A Taste of Russia: Russian Food Myths

A Taste of Russia: Russian Food Myths
29 December, 2015

A Taste of Russia: Russian Food Myths

Russian Food Myths are simply a part of the Russian experience. After spending more than three months in this country you have realized that most of us we were mistaken about our conception with the Russian cuisine. Few years ago, I decided to buy a book about Russian food named A taste of Russia, since I was studying culinary arts and hospitality, I found more interesting to read about it and learn some recipes. I will write about the most common stereotypes and prejudices foreigners have over it.

  1. It’s just meat and potatoes.Nothing could be further from the truth. In fact, a typical Russian feast starts with a table brimming with salads made from fresh vegetables, pickled foods, cheeses and smoked fish.
  2. It’s heavy.Only if you want it to be. A well-prepared Russian meal draws on a wide range of fresh dairy, fish, and garden-grown products. It can be very rich, yes, but rich does not have to equal heavy.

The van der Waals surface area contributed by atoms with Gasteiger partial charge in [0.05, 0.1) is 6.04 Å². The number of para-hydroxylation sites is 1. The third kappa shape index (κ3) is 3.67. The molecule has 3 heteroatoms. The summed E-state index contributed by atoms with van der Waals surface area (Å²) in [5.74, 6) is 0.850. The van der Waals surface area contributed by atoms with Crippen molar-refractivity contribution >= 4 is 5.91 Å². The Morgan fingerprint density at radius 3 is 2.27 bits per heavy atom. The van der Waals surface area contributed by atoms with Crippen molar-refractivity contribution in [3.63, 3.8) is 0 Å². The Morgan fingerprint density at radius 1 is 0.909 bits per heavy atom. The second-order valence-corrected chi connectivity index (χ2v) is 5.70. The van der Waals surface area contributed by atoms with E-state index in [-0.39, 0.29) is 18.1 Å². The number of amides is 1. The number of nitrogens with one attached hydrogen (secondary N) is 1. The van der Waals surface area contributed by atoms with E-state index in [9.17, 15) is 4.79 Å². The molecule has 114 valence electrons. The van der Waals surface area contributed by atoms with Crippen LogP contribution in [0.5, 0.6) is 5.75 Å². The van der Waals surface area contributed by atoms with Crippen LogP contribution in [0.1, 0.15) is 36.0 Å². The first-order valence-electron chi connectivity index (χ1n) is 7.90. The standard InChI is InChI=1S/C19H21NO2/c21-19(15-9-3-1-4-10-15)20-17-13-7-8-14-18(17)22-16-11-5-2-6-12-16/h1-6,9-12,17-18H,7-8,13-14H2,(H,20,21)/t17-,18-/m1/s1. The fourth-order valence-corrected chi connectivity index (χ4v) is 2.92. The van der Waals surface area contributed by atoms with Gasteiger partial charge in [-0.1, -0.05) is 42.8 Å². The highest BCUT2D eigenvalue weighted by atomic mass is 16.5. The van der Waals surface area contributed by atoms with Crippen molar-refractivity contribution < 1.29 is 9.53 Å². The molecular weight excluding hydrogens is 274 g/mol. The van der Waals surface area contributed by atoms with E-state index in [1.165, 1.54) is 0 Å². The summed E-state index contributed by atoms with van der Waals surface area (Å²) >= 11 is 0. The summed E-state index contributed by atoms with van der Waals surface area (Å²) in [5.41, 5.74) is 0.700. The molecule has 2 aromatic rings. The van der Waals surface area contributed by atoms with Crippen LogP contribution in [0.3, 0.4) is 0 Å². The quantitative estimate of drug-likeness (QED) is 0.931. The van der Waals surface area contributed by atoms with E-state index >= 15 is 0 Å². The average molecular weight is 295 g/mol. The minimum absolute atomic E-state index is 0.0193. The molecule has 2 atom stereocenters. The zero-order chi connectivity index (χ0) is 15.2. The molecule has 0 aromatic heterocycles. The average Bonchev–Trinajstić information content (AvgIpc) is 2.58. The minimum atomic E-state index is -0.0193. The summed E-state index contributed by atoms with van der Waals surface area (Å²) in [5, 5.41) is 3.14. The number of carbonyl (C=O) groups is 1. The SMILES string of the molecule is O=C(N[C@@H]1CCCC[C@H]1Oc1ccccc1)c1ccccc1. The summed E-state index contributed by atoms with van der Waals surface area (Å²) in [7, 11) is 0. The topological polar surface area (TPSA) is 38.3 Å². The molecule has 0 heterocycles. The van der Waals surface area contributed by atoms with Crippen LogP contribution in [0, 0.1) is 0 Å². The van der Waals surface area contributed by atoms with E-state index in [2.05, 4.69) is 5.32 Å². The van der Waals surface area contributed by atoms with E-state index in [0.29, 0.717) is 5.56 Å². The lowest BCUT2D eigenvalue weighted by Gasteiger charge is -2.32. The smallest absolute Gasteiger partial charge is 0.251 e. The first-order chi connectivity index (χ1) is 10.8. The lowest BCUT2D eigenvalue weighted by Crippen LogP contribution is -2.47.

3. It’s fattening. Not so. Russian cuisine emphasizes whole foods, whether grain or vegetables.
  4. It’s just an excuse to drink vodka.Vodka is the national drink and for hundreds of years has been an integral part of the Russian dining experience (especially the rich array of infused vodkas), but that doesn’t mean it should be taken to excess. Vodka, by the way, is especially compatible with the preserved foods that are so central to Russian cuisine.
  5. It’s too time-consuming. Fine for the Russian Tea Room. But for my home?! home-style Russian cooking doesn’t take very much time at all. Soups can simmer on their own for hours, while fresh salads can be prepared in a flash.
  6. It’s little more than 101 Ways to Cook Cabbage.Yes, cabbage, served fresh, preserved and cooked, has a strong supporting role on the Russian table, but it never steals the scene. Russian cuisine is anything but monochromatic.
  7. It doesn’t offer any good desserts.Russians love creamy deserts, airy tortes and flaky pies.

What I have to say to all this, is that you have to find out on your own once you are living here, in our blog you will find immensity of articles about restaurants and cafes in Moscow and Saint Petersburg; for instance, I personally like to eat in Теремок and Чайная Ложка, where you can get blini with different types of fillings and wide variety of Russian dishes. I encourage you to take a cooking lesson to learn more about it, our school offers you the opportunity to participate twice per month.

This post was brought to you by Eliant, currently studying Russian at Liden & Denz

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